What a comfort it is to know that God knows me, and knows how I need to be reshaped and refined in order to receive all His choicest blessings. I truly pray that my faith might continue to be strengthened and perfected.

And I am totally excited for the day when His plan is revealed.

I’m thinking it’s going to be pretty awe-some.

The full article, “Faith and Infertility” by Melissa Merrill, can be found: here.

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7 responses »

  1. Im so glad to hear you talk about this. I read the article too and that SAME quote hit me. Being on the side of the “blessings granted” I often wonder WHY ME? I use to ask WHY ME when dr.s told me time and time again I could never have children, but then they came. It was a paradigm shift for sure, one I still don’t understand, but am so grateful for. I have friends tell me, “you have so much faith”, but it makes me feel weird, I know it was nothing I did, there were requirements for sure, but it was God’s plan, all of it. Infertility is heart wrenching and scary and confusing and miserable, but having to return a living breathing child to Heavenly Father has got to amplify those feelings a million times. May God keep blessing you, and know how grateful I am for your faith and your determination to serve Him, and perfect your faith all while sharing it. You’re awesome!

  2. I loved that article, too. We’re really enjoying reading your blog, as always. We love you guys and love Miss Jane already!

  3. I was just talking to my kids about this this morning during our family scripture study. If we could only see things through Heavenly Father’s eyes, we would see that the mother of the unhealed baby is just as blessed as the mother of the healed one. I thought of this recently when a friend of mine, who lost a baby boy at birth, said “As I watch my teenage son struggle through the temptations and demands of growing up, I just feel so grateful that I have another son who never has to go through this. It really is such a blessing to me that he is where he is and is already guaranteed eternal life.” I just thought it was amazing that her trial had brought her to such gratitude FOR the trial! Anyway, thanks as always, for sharing your insights and faith. By the way, my sister’s being induced right now. She’s only 36 weeks, but given her previous stillbirth and other risk factors, they’re just trying to get the baby here.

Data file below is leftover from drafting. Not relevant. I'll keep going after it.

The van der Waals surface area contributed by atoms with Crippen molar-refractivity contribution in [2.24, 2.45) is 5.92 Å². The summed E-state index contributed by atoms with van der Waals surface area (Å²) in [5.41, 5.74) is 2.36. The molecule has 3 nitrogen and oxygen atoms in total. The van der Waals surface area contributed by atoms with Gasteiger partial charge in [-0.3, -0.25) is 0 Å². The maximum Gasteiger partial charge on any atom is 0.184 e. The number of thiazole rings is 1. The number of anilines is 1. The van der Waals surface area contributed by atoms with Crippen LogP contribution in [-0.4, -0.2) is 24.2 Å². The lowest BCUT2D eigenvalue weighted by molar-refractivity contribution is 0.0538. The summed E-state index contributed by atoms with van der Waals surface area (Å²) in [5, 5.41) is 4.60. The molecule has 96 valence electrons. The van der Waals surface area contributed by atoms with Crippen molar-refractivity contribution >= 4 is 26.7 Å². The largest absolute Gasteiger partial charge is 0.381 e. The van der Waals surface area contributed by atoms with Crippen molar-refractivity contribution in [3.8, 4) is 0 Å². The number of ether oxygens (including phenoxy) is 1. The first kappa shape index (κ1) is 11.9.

4. Thanks Elizabeth for your insight. Your blog makes me so happy and I wantt o be a better person after reading it. 🙂

  5. This is a beautiful post. I read that article while waiting at an appointment and I, too, was struck by that exact quote. Not that many months after Isaac’s death, I read of a young child just a few months older than he was who experienced essentially the same exact accident yet not only lived, but was completely and miraculously healed. Although I was grateful for his healing and happy that his family will have the blessing of rearing their son, I was also shaken by the question, “But why couldn’t this have happened for Isaac, too? Why was one child healed when ours wasn’t? Why do so many others die?” I still don’t know, but the idea expressed in the article gives me hope.